Proprietors of the bus company, Pioneer Easy Bus, which emerged on Kampala roads to rescue stranded passengers as the taxi drivers staged a strike yesterday, could help in reducing the carbon footprint in the city atmosphere. Regardless of the legality of the contract of Pioneer buses that is now subject to parliamentary debate, the environmental benefits the bus transport system brings are enormous. Today most of the world is going green –a term used by environmentalists to describe the efforts to reduce the impact of modern human life on the rest of the natural world.
One Pioneer bus carries an average of 60 passengers effectively replacing 4 taxis, thereby reducing the amount of air pollution from the taxis. Kampala is estimated to have at least 10,000 taxis. The Pioneer Easy Bus Company has purchased 500 buses and will increase their number with growing demand. This implies that with the 500 buses there are 2000 taxis that will be replaced; saving the environmental pollution. This is because only 500 buses will emit less greenhouse gases compared to 2000 taxis. If the bus services are excellent those with personal cars will be persuaded to leave them at home, and board buses as the traffic congestion in the city will be eased. With this more buses will be purchased hence reducing the carbon emissions from cars on Kampala city roads.
Given the impact of climate change on world economies, it is time for cities to take the lead in advocating green (eco) cities which meet the needs of the present without sacrificing the ability of future generations to meet their own needs. The crux of this idea is to create the smallest possible ecological footprint, and to produce the lowest quantity of pollution possible. If this practice and others like recycling or converting waste-to-energy are adhered to, Kampala’s overall contribution to climate change will be minimal and the chances of having a warmer Uganda will reduce.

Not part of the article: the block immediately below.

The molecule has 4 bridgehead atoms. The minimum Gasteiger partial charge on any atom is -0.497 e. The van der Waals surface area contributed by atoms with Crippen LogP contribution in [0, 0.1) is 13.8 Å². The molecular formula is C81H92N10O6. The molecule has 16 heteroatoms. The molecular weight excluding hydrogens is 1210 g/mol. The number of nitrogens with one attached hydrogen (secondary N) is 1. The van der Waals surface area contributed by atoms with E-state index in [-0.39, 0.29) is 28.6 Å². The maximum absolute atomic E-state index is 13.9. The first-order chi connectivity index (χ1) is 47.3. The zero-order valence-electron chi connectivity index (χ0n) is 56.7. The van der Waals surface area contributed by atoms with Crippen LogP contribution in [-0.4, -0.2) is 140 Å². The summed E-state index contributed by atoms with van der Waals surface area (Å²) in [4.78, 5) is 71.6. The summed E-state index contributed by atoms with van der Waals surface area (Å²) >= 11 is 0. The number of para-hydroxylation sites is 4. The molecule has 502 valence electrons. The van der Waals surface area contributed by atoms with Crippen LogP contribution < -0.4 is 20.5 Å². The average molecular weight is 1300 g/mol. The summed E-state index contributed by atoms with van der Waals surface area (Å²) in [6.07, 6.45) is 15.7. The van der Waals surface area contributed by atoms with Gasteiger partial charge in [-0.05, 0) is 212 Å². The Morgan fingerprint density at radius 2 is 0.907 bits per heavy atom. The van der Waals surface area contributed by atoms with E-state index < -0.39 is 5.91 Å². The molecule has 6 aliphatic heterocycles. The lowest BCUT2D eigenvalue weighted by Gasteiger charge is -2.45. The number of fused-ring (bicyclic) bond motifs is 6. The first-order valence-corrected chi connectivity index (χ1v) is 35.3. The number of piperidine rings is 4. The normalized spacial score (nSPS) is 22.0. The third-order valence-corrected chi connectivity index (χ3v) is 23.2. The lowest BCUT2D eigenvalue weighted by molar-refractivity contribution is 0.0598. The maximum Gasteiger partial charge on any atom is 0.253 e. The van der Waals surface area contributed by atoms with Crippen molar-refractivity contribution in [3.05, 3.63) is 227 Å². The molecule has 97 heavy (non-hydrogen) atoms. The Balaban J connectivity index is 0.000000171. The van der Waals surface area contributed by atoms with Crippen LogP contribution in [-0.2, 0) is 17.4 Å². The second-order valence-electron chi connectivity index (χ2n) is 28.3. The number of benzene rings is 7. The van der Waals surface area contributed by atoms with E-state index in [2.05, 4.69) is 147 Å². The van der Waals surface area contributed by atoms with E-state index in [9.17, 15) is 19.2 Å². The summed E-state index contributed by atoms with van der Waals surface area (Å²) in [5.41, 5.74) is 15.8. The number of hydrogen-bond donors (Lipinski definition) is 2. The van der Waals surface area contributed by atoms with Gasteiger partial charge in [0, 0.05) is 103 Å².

|One of Pioneer buses on Kampala Road|
For Kampala it will take practical city planning and its implementation in addition to better road and rail infrastructure to make the city more responsive to the reduction of emissions of greenhouse gases from motorcars. But the Pioneer buses, though they may cause some distress in the employment opportunities for taxi drivers and touts, are a move in the right direction as far as the environmentalists are concerned.
By Mubatsi Asinja Habati